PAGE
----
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Re: Encrypting content stored on untrusted CDNs

From: Mark Watson <watsonm@netflix.com>
Date: Tue, 28 Feb 2012 23:54:58 +0000
To: Ian Hickson <ian@hixie.ch>
CC: Tab Atkins Jr. <jackalmage@gmail.com>, Kornel Lesiński <kornel@geekhood.net>, "<public-html@w3.org>" <public-html@w3.org>
Message-ID: <1BDC80B5-84DD-4633-8C0D-4C1F96316B57@netflix.com>

On Feb 28, 2012, at 3:09 PM, Ian Hickson wrote:

> On Tue, 28 Feb 2012, Mark Watson wrote:
>> 
>> The server is not necessarily trusted. As I said, https services from 
>> CDNs (where they also sell you trustworthiness) are more expensive than 
>> http ones.
>> 
>> So I want the content encrypted in storage as well as transport.
> 
> This particular use case makes a lot of sense, and seems much more broadly 
> applicable than just media. For example, you could have a CDN store 
> private user information in the form of a JSON blob but want it encrypted 
> on the CDN. Or you could have the user's private image library stored on a 
> CDN, and want only the user to be able to see the content.
> 
> One way to solve this would be to provide a method that takes an 
> ArrayBuffer key and a URL, and have any subsequent fetch of that URL for 
> the browsing context be decrypted automatically using that key:
> 
>   navigator.addKeyForURL('http://cdn.example.net/video123', mykey);
>   myVideo.src = 'http://cdn.example.net/video123';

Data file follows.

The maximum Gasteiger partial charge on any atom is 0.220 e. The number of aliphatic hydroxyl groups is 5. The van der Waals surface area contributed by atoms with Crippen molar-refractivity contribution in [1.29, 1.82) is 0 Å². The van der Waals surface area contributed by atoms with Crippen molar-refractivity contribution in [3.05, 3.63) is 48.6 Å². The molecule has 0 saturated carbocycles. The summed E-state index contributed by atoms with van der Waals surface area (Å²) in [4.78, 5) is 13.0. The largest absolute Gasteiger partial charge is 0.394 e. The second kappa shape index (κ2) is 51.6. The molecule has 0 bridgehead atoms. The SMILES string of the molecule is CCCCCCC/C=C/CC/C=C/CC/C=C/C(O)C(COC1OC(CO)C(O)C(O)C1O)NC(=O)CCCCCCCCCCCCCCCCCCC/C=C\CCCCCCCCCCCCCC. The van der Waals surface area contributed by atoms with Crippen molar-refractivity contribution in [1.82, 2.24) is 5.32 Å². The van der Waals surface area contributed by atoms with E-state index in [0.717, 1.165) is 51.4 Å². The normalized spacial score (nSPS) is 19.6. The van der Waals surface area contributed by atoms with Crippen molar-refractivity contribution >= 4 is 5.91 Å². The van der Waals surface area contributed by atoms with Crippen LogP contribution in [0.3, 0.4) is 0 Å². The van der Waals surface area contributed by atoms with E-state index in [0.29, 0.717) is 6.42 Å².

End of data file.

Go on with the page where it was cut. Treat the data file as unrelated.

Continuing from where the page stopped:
>   myVideo.autoplay = true;
> 
> The scoping for such a feature would be hard to specify though.
> 
> Another way would be to do something similar to what Blob does, namely 
> create an object that returns a new URL representing the decoded resource, 
> as follows:
> 
>   var data = new DecodedURL('http://cdn.example.net/video123', mykey);
>   myVideo.src = URL.createObjectURL(data);
>   myVideo.autoplay = true;
> 
> (We can't use Blob itself because this has to be done cross-origin.)
> 
> Data would be encoded using AES256. I guess we could actually allow 
> AES128, 192, and 256 by just allowing the key argument to be either 16, 
> 24, or 32 bytes long.

This may be fine for monolithic resources, for this use-case where the user has access to the keys and decrypted content.

For streaming media, though, encryption has to be applied in such a way that we can support seeking and adaptive stream switching. There are container format-specific specifications for this, for example the Common Encryption specification for the ISO file format (mp4). There may be more than one key associated with a given resource. In some models, the URL passed to src isn't the actual media, but is a manifest describing the media. But it's just the media that is encrypted.

This discussion arose, however, as we included this use-case as a specific baseline case in our proposal for a more general scheme. The more general scheme also addresses the use-cases that commercial video services are concerned with.

It's good that there is consensus now that this baseline case makes sense.

...Mark

> 
> -- 
> Ian Hickson               U+1047E                )\._.,--....,'``.    fL
> http://ln.hixie.ch/       U+263A                /,   _.. \   _\  ;`._ ,.
> Things that are impossible just take longer.   `._.-(,_..'--(,_..'`-.;.'
> 
Received on Tuesday, 28 February 2012 23:55:28 UTC

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